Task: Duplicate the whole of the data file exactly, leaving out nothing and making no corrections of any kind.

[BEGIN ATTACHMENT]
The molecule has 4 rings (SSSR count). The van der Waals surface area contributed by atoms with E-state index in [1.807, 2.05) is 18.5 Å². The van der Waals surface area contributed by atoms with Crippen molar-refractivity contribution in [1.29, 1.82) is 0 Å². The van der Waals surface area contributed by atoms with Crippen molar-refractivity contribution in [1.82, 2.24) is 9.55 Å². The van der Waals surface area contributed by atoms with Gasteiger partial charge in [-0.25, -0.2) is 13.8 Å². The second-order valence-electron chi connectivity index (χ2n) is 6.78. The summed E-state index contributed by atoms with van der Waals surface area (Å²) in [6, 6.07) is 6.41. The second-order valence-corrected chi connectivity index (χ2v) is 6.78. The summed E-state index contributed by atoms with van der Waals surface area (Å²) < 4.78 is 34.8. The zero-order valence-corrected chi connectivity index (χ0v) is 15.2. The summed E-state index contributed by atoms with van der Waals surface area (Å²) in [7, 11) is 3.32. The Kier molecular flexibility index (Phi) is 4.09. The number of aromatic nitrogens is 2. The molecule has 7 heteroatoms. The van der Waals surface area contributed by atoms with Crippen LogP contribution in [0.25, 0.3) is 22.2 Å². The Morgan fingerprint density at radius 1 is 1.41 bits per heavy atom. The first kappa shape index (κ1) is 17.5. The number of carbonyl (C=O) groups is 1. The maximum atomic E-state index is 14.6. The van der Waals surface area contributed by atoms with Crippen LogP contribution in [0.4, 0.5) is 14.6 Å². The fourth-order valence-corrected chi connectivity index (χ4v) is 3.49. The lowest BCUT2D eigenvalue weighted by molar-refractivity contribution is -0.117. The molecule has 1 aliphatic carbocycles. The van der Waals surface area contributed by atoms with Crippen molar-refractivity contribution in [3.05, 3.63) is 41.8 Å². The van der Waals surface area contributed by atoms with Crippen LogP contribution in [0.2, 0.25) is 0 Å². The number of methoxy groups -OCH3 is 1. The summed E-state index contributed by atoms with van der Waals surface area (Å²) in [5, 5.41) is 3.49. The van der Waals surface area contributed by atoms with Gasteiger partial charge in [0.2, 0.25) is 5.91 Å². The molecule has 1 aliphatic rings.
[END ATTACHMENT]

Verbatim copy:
The molecule has 4 rings (SSSR count). The van der Waals surface area contributed by atoms with E-state index in [1.807, 2.05) is 18.5 Å². The van der Waals surface area contributed by atoms with Crippen molar-refractivity contribution in [1.29, 1.82) is 0 Å². The van der Waals surface area contributed by atoms with Crippen molar-refractivity contribution in [1.82, 2.24) is 9.55 Å². The van der Waals surface area contributed by atoms with Gasteiger partial charge in [-0.25, -0.2) is 13.8 Å². The second-order valence-electron chi connectivity index (χ2n) is 6.78. The summed E-state index contributed by atoms with van der Waals surface area (Å²) in [6, 6.07) is 6.41. The second-order valence-corrected chi connectivity index (χ2v) is 6.78. The summed E-state index contributed by atoms with van der Waals surface area (Å²) < 4.78 is 34.8. The zero-order valence-corrected chi connectivity index (χ0v) is 15.2. The summed E-state index contributed by atoms with van der Waals surface area (Å²) in [7, 11) is 3.32. The Kier molecular flexibility index (Phi) is 4.09. The number of aromatic nitrogens is 2. The molecule has 7 heteroatoms. The van der Waals surface area contributed by atoms with Crippen LogP contribution in [0.25, 0.3) is 22.2 Å². The Morgan fingerprint density at radius 1 is 1.41 bits per heavy atom. The first kappa shape index (κ1) is 17.5. The number of carbonyl (C=O) groups is 1. The maximum atomic E-state index is 14.6. The van der Waals surface area contributed by atoms with Crippen LogP contribution in [0.4, 0.5) is 14.6 Å². The fourth-order valence-corrected chi connectivity index (χ4v) is 3.49. The lowest BCUT2D eigenvalue weighted by molar-refractivity contribution is -0.117. The molecule has 1 aliphatic carbocycles. The van der Waals surface area contributed by atoms with Crippen molar-refractivity contribution in [3.05, 3.63) is 41.8 Å². The van der Waals surface area contributed by atoms with Crippen LogP contribution in [0.2, 0.25) is 0 Å². The number of methoxy groups -OCH3 is 1. The summed E-state index contributed by atoms with van der Waals surface area (Å²) in [5, 5.41) is 3.49. The van der Waals surface area contributed by atoms with Gasteiger partial charge in [0.2, 0.25) is 5.91 Å². The molecule has 1 aliphatic rings.